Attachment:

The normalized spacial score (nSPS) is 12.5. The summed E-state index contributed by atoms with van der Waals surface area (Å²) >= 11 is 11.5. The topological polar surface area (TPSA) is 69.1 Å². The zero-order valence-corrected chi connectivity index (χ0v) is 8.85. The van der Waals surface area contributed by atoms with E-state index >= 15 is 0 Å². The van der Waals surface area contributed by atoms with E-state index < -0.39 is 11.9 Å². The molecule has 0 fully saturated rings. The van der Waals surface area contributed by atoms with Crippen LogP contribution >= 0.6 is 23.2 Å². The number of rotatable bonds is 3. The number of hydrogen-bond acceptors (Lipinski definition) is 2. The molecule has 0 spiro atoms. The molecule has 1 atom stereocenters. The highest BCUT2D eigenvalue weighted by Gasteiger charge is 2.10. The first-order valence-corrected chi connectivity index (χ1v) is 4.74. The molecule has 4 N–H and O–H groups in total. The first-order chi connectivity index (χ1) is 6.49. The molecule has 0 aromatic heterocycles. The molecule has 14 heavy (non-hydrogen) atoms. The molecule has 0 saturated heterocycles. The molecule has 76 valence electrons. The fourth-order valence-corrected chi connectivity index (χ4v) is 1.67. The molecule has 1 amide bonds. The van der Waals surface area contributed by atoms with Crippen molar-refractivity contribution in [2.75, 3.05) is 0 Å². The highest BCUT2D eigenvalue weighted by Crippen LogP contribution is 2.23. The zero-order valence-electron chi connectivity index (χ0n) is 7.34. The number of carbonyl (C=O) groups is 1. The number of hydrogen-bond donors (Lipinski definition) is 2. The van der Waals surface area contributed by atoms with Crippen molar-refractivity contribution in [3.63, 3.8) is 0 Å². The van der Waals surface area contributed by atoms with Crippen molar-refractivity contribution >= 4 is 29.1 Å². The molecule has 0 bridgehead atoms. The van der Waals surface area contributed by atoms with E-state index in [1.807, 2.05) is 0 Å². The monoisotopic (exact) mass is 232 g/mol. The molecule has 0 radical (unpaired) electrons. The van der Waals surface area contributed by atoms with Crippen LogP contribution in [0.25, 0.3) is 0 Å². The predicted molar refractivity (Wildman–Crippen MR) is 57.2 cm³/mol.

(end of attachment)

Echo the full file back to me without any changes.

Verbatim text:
The normalized spacial score (nSPS) is 12.5. The summed E-state index contributed by atoms with van der Waals surface area (Å²) >= 11 is 11.5. The topological polar surface area (TPSA) is 69.1 Å². The zero-order valence-corrected chi connectivity index (χ0v) is 8.85. The van der Waals surface area contributed by atoms with E-state index >= 15 is 0 Å². The van der Waals surface area contributed by atoms with E-state index < -0.39 is 11.9 Å². The molecule has 0 fully saturated rings. The van der Waals surface area contributed by atoms with Crippen LogP contribution >= 0.6 is 23.2 Å². The number of rotatable bonds is 3. The number of hydrogen-bond acceptors (Lipinski definition) is 2. The molecule has 0 spiro atoms. The molecule has 1 atom stereocenters. The highest BCUT2D eigenvalue weighted by Gasteiger charge is 2.10. The first-order valence-corrected chi connectivity index (χ1v) is 4.74. The molecule has 4 N–H and O–H groups in total. The first-order chi connectivity index (χ1) is 6.49. The molecule has 0 aromatic heterocycles. The molecule has 14 heavy (non-hydrogen) atoms. The molecule has 0 saturated heterocycles. The molecule has 76 valence electrons. The fourth-order valence-corrected chi connectivity index (χ4v) is 1.67. The molecule has 1 amide bonds. The van der Waals surface area contributed by atoms with Crippen molar-refractivity contribution in [2.75, 3.05) is 0 Å². The highest BCUT2D eigenvalue weighted by Crippen LogP contribution is 2.23. The zero-order valence-electron chi connectivity index (χ0n) is 7.34. The number of carbonyl (C=O) groups is 1. The number of hydrogen-bond donors (Lipinski definition) is 2. The van der Waals surface area contributed by atoms with Crippen molar-refractivity contribution in [3.63, 3.8) is 0 Å². The van der Waals surface area contributed by atoms with Crippen molar-refractivity contribution >= 4 is 29.1 Å². The molecule has 0 bridgehead atoms. The van der Waals surface area contributed by atoms with E-state index in [1.807, 2.05) is 0 Å². The monoisotopic (exact) mass is 232 g/mol. The molecule has 0 radical (unpaired) electrons. The van der Waals surface area contributed by atoms with Crippen LogP contribution in [0.25, 0.3) is 0 Å². The predicted molar refractivity (Wildman–Crippen MR) is 57.2 cm³/mol.